To begin with, i want to explain that “High Power LEDs” should probably read best place to buy led strip lights. By my calculations this whole setup uses about 23w of electricity.
Anyways, once you have new kitchen cabinets and getting a great shiny granite counter top installed it was time to obtain some truly impressive under-cabinet lights that would complement the look I found myself aiming for while being wonderfully functional as well.
This instructable is going to explain to you the way i created my DIY under cabinet lighting for under $120 however achieved professional results better than every commercially available system I surely could see face-to-face.
It is a true DIY system, not much of a guide on the way to install a commercially available system. So before starting, understand that as i think this should actually be considered an “easy” project some fundamental skills are needed for example being comfortable working around electricity (that may be dangerous!) and you must know the best way to solder. In addition to that though there aren’t any special skills or tools required.
Fair warning, this is actually the longest step! This is certainly basically my thought process on designing the setup. Skip this method to find out the type of material list and build instructions…
Under cabinet lights can make or break a kitchen. They can add instant and real interest a space, but they must meet certain criteria. They need to be effective task lights. They need to add the right “ambiance”. They should match up with your current lighting scheme, and ultimately they must work nicely and last longer (simply because that installing lights under your cabinets often requires some modifications – it’s a pain to have to re-get it done or constantly fix things!).
In designing my setup I was able to cross from the typical halogen puck lights almost immediately. These are bright and exquisite, nevertheless they have several weaknesses. They may be too large, too hot, and consequently they don’t last lengthy (plastic cracks, glass falls out, and bulbs burn out quickly). Possibly the worst part about the subject is the horrible quantity of wire required to hook them up!
Scouring the web for project ideas turned up only a few truly “DIY” LED options. Most DIY projects were relevant to installing a professional product. I checked with local lighting stores and home improvement stores and found solutions that have been either woefully inadequate or ridiculously expensive. I found some modular systems that came close to a few things i was envisioning, but I quickly got to the final outcome that I could assemble it to check and perform better, for cheaper.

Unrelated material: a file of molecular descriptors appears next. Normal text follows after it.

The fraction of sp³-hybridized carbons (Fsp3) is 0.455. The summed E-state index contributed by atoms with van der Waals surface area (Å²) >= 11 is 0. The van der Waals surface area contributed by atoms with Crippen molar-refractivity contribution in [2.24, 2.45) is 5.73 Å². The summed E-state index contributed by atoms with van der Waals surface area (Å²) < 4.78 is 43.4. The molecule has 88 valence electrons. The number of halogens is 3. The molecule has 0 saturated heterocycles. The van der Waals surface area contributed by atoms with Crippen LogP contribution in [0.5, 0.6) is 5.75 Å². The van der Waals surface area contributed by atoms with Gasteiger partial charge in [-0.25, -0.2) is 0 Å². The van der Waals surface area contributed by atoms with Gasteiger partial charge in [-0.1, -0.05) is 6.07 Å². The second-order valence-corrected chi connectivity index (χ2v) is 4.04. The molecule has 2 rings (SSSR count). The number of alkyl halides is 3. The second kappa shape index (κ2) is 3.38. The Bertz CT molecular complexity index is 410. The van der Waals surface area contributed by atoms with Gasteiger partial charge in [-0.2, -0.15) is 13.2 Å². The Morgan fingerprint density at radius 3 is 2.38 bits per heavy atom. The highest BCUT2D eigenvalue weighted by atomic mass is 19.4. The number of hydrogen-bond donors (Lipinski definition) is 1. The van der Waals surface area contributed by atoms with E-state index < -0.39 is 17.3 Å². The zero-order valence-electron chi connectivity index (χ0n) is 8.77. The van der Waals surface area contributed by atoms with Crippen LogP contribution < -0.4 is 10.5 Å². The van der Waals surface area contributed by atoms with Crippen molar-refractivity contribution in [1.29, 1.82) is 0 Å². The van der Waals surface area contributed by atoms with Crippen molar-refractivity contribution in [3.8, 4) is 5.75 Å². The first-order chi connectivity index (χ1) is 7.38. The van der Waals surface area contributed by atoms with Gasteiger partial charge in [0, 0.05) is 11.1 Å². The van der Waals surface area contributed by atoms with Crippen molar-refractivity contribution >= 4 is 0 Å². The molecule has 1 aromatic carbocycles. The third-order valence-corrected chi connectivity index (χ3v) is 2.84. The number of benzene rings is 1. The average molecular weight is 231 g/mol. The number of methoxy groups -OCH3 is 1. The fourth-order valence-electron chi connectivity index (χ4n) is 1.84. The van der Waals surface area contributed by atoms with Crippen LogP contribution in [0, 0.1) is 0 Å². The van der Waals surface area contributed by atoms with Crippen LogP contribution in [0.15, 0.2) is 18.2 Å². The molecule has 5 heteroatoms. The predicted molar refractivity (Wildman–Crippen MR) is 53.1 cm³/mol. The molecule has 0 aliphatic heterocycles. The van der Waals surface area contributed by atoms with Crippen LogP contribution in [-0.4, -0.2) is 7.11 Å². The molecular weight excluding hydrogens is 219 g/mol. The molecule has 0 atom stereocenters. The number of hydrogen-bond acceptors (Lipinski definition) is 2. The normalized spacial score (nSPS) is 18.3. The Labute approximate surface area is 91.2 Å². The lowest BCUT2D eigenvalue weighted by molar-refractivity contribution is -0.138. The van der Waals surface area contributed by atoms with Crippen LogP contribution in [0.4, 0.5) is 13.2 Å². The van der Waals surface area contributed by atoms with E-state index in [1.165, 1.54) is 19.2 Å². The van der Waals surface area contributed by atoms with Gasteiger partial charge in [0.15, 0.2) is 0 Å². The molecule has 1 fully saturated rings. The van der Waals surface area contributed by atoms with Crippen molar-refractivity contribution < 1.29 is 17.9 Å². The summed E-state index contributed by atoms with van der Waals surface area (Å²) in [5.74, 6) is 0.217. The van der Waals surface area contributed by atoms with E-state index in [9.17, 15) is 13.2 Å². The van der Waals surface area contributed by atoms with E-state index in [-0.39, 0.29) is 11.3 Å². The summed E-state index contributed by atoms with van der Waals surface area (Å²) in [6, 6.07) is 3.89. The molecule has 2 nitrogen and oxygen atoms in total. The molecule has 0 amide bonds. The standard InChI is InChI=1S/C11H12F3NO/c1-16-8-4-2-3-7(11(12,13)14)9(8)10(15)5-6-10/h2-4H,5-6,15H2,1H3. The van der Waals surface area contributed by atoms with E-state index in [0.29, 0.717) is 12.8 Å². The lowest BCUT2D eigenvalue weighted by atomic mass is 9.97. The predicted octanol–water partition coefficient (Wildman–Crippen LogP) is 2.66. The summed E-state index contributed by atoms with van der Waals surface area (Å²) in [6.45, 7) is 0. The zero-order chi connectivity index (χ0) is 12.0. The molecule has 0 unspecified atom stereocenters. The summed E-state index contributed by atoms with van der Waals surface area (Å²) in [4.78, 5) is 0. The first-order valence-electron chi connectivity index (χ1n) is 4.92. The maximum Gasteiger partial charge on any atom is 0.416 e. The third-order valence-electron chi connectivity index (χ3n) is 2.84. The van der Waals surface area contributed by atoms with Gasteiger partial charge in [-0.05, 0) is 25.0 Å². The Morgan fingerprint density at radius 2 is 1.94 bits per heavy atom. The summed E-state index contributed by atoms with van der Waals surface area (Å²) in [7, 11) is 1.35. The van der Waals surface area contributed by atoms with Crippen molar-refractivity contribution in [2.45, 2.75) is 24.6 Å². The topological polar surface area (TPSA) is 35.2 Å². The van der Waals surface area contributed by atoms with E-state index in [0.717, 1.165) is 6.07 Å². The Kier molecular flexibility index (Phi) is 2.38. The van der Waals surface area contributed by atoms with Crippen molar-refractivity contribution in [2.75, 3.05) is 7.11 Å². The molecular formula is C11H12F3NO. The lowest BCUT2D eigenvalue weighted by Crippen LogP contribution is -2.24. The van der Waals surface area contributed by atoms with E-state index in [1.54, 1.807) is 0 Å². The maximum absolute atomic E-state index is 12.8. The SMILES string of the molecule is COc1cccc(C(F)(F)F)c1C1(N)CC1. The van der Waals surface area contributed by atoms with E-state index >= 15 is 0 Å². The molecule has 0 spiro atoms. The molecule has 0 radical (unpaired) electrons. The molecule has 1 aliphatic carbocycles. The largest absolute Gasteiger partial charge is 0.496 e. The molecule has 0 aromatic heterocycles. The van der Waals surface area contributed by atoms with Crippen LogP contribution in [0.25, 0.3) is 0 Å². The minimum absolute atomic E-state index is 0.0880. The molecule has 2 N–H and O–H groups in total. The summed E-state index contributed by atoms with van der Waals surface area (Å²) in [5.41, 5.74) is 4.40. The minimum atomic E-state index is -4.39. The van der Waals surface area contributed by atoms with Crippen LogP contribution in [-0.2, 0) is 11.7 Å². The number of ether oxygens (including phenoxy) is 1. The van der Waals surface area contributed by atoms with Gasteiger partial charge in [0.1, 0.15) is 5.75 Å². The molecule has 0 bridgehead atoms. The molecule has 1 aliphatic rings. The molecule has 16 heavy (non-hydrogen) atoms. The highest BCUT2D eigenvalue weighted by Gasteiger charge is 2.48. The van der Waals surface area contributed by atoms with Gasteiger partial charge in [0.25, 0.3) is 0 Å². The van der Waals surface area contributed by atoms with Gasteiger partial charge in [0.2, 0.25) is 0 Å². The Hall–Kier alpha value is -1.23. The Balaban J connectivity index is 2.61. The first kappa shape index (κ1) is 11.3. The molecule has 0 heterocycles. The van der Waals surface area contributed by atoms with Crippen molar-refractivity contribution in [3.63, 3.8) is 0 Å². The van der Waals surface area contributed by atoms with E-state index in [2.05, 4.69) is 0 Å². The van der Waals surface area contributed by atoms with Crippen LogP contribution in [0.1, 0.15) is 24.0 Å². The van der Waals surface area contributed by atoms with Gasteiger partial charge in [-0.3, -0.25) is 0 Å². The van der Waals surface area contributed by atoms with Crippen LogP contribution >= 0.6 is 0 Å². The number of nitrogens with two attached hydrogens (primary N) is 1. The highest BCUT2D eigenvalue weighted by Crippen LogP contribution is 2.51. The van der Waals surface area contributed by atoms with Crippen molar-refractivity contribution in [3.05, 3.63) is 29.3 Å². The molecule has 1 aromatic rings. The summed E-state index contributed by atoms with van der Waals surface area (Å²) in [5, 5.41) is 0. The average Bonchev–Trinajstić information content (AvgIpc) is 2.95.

I have got some fundamental LED knowledge from creating a light for my reef aquarium. Oddly enough I believe how the reefing hobby has given a monumental push to high-power LED lighting in recent years. I’ve also messed around with many normal 5mm LEDs etc while testing my arduino and other electronic gadgets. I am still by no means an authority…
With LEDs you should keep some things in your mind. Namely, LED type & placement, power, thermal management, and color.
LED Type & Placement:
LED under cabinet lighting may be divided into 2 groups, strip lights and individual lights. The strip lights typically provide more even light during the entire surface (similar to a fluorescent bulb), while individual, or “puck” lights give a more dramatic lighting source with varying intensities that start out really high when you’re right within the light fading out as you move further away from the light.
I underwent several designs both for and found that typically strip lights use smaller SMD LEDs installed on a lengthy, thin PCB or flex tape. These are nice, low-profile options, however, I came across which they aren’t as intense as single lights. Basically If I would perform a strip light application using LEDs I would personally use 2 rows to obtain enough light. Using 2 rows increased the price significantly though.
I finished up settling on high power 3W LEDs, the same as exactly what are frequently used in reef lighting, specifically the CREE XT-E LED. They may be very versatile, they put out a lot of light and there are various drivers that are ideal for powering this type of led strip light kit, especially if you would like get fancy with dimming (many support -10v dimming in addition to PWM dimming). The important part gets the spacing straight to avoid shadows and to get the right thermal setup. I experimented a great deal and decided the best light was if the LEDs were spaced evenly apart beneath the cabinets about 12″ on center. More LEDs than 25dexupky and that i would most likely be wasting efficiency (because I would personally wind up dimming it more often than not). Less LEDs than that I may be sacrificing several of the practical task lighting.